Introduction to CS241: Data Structures -- Spring 2013
- Instructor : Jim Levenick
- Office: 206 Ford (6486)
- Office Hours: 8:30-11:15 TTh
- Or by appt. (send email).
- Email anytime!
- Text: None.
- Materials: back-up media of your choice
This course may serve either as the second half of an introduction to programming
and computing for use in other disciplines, or as the second course in
a minor or major in Computer Science. We will learn tools and techniques
used routinely by computer scientists; these include sorts, searches, dynamic programming, and analysis thereof.
Upon successful completion of this course you will have confidence in your
ability to solve a wide variety of programming problems using Java.
The majority of time will be spent:
1) becoming proficient at Object Oriented Design and Object
2) learning commonly used data structures and sorting algorithms, and
3) implementing and using them to solve various programming problems.
When possible, programming assignments will involve games, graphics, and, perhaps some simple simulations.
The data structures we will study include: lists, tables, and trees. These will be used in both solving
practical problems and addressing theoretical issues. We will also
study the running times of various algorithms (both theoretically and empirically) together with when and why
We will become familiar with a number of sorts; they are included in this outline of topics.
Your Java skills will be developed and refined through writing programs utilizing various data
structures in solving a series of increasingly complex programming problems.
Your grade will be determined by your performance on exams and quizzes,
labs, and group projects. Labs will count 30%, exams and quizzes 70%. The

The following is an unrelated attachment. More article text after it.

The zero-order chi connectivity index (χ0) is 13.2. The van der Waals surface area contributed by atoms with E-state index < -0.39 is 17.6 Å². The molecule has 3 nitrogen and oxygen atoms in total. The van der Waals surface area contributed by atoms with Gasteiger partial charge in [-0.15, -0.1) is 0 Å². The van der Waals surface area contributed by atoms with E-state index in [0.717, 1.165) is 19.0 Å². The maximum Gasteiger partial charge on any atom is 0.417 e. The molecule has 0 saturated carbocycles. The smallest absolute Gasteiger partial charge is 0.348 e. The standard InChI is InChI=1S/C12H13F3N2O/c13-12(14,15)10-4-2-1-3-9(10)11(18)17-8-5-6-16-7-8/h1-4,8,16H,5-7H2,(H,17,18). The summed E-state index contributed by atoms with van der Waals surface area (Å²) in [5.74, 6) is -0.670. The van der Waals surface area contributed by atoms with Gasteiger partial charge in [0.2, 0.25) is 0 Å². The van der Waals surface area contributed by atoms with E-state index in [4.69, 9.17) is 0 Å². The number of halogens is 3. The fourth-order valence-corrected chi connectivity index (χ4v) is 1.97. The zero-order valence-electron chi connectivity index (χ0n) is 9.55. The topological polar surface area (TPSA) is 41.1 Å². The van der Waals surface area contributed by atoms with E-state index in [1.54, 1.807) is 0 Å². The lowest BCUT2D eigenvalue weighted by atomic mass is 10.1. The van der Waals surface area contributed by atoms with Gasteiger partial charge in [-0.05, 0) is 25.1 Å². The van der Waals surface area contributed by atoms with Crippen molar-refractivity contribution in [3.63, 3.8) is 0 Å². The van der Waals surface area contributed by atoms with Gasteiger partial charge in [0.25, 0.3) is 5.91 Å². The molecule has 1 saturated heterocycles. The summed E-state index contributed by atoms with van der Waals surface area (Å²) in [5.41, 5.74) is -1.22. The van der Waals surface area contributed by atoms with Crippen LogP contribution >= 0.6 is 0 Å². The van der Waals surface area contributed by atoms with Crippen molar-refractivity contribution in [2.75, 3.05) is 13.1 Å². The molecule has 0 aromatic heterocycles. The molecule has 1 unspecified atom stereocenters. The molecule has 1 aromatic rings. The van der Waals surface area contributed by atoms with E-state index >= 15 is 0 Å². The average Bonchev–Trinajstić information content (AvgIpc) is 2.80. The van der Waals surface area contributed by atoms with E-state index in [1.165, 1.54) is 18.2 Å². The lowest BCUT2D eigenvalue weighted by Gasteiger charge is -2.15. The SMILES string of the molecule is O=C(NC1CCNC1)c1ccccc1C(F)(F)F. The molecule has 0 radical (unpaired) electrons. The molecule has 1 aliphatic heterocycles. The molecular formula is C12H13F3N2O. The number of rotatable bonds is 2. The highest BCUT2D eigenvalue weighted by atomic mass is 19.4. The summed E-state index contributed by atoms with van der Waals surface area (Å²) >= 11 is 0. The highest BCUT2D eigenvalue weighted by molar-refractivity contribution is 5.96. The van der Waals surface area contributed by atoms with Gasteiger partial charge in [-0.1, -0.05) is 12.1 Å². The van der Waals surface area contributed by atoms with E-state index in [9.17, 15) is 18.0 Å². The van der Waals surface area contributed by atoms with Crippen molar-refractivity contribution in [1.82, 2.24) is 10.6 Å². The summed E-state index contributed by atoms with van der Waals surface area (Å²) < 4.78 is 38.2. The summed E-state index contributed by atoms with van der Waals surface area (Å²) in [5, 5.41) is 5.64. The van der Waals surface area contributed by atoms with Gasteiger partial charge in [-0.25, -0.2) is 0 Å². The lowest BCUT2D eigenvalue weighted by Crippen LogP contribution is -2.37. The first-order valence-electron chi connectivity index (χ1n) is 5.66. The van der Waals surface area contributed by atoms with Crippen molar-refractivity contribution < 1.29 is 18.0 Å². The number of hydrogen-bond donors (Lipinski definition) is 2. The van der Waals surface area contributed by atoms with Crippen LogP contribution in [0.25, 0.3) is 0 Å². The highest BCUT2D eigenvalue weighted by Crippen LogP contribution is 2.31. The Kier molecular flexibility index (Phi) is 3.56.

other components may move your grade as much as a full letter grade in
There will be a mid-term, a final, and a number of quizzes. The final
will count twice as much as the mid-term; the quizzes will comprise
the remainder of the exam portion of the grade. Quizzes will be every Thursday,
with some exceptions. Exams and quizzes will test the skills you have learned
through accomplishing the labs, along with material from lectures and any assigned readings.
There will be 4-6 substantial Java programming projects plus numerous
smaller exercises. Lab grades will be based on both functionality and style.
All work you hand in as your own must be your own; you may not hand in
anyone else's work (unless you credit your source). The learning you do
by programming cannot be accomplished any other way. The penalty
for plagiarism is failure in the course. It is okay to ask for help when
you are stuck, otherwise some tiny detail may keep you from completing
your work; but do not rely on anyone else to do the thinking part of the
programming; the learning you will do in completing programs yourself will
pay off throughout the term and beyond.
If you have ideas for programming projects, please feel free to make suggestions.
I'm on the lookout for interesting and relevant applications for projects;
especially ideas from your other classes. Last, and most important,
if you find that I am assuming that you know things that you don't; tell
me immediately! Students have very different
backgrounds, and it is impossible for me to guess exactly what everyone
has been exposed to. If you have questions or suggestions too involved to cover during class, please feel free to bring them up during office hours, or send me email.